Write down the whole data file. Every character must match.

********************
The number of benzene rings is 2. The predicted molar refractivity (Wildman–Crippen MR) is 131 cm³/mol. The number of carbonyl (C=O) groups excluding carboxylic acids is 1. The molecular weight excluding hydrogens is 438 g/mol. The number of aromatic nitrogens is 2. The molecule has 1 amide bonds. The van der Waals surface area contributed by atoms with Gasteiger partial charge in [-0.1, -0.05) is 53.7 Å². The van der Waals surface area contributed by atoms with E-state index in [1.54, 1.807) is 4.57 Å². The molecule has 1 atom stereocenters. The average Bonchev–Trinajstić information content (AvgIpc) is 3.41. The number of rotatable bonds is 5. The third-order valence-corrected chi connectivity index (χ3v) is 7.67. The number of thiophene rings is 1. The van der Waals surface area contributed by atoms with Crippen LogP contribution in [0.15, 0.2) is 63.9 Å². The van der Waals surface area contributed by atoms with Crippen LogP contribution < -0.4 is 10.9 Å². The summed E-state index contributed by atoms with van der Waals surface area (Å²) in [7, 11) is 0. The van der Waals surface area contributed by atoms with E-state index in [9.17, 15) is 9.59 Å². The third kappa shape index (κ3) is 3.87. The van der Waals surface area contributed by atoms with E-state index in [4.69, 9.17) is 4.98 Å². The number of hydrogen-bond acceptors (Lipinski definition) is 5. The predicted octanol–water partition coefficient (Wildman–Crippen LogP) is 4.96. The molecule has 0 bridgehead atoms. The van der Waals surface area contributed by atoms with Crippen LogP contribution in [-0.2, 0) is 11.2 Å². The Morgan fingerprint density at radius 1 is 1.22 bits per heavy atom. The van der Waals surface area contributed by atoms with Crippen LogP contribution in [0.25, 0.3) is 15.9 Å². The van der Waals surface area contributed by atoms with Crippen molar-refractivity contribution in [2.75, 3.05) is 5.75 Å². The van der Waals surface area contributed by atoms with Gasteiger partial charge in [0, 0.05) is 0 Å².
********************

The number of benzene rings is 2. The predicted molar refractivity (Wildman–Crippen MR) is 131 cm³/mol. The number of carbonyl (C=O) groups excluding carboxylic acids is 1. The molecular weight excluding hydrogens is 438 g/mol. The number of aromatic nitrogens is 2. The molecule has 1 amide bonds. The van der Waals surface area contributed by atoms with Gasteiger partial charge in [-0.1, -0.05) is 53.7 Å². The van der Waals surface area contributed by atoms with E-state index in [1.54, 1.807) is 4.57 Å². The molecule has 1 atom stereocenters. The average Bonchev–Trinajstić information content (AvgIpc) is 3.41. The number of rotatable bonds is 5. The third-order valence-corrected chi connectivity index (χ3v) is 7.67. The number of thiophene rings is 1. The van der Waals surface area contributed by atoms with Crippen LogP contribution in [0.15, 0.2) is 63.9 Å². The van der Waals surface area contributed by atoms with Crippen LogP contribution < -0.4 is 10.9 Å². The summed E-state index contributed by atoms with van der Waals surface area (Å²) in [7, 11) is 0. The van der Waals surface area contributed by atoms with E-state index in [9.17, 15) is 9.59 Å². The third kappa shape index (κ3) is 3.87. The van der Waals surface area contributed by atoms with E-state index in [4.69, 9.17) is 4.98 Å². The number of hydrogen-bond acceptors (Lipinski definition) is 5. The predicted octanol–water partition coefficient (Wildman–Crippen LogP) is 4.96. The molecule has 0 bridgehead atoms. The van der Waals surface area contributed by atoms with Crippen LogP contribution in [-0.2, 0) is 11.2 Å². The Morgan fingerprint density at radius 1 is 1.22 bits per heavy atom. The van der Waals surface area contributed by atoms with Crippen LogP contribution in [0.25, 0.3) is 15.9 Å². The van der Waals surface area contributed by atoms with Crippen molar-refractivity contribution in [2.75, 3.05) is 5.75 Å². The van der Waals surface area contributed by atoms with Gasteiger partial charge in [0, 0.05) is 0 Å².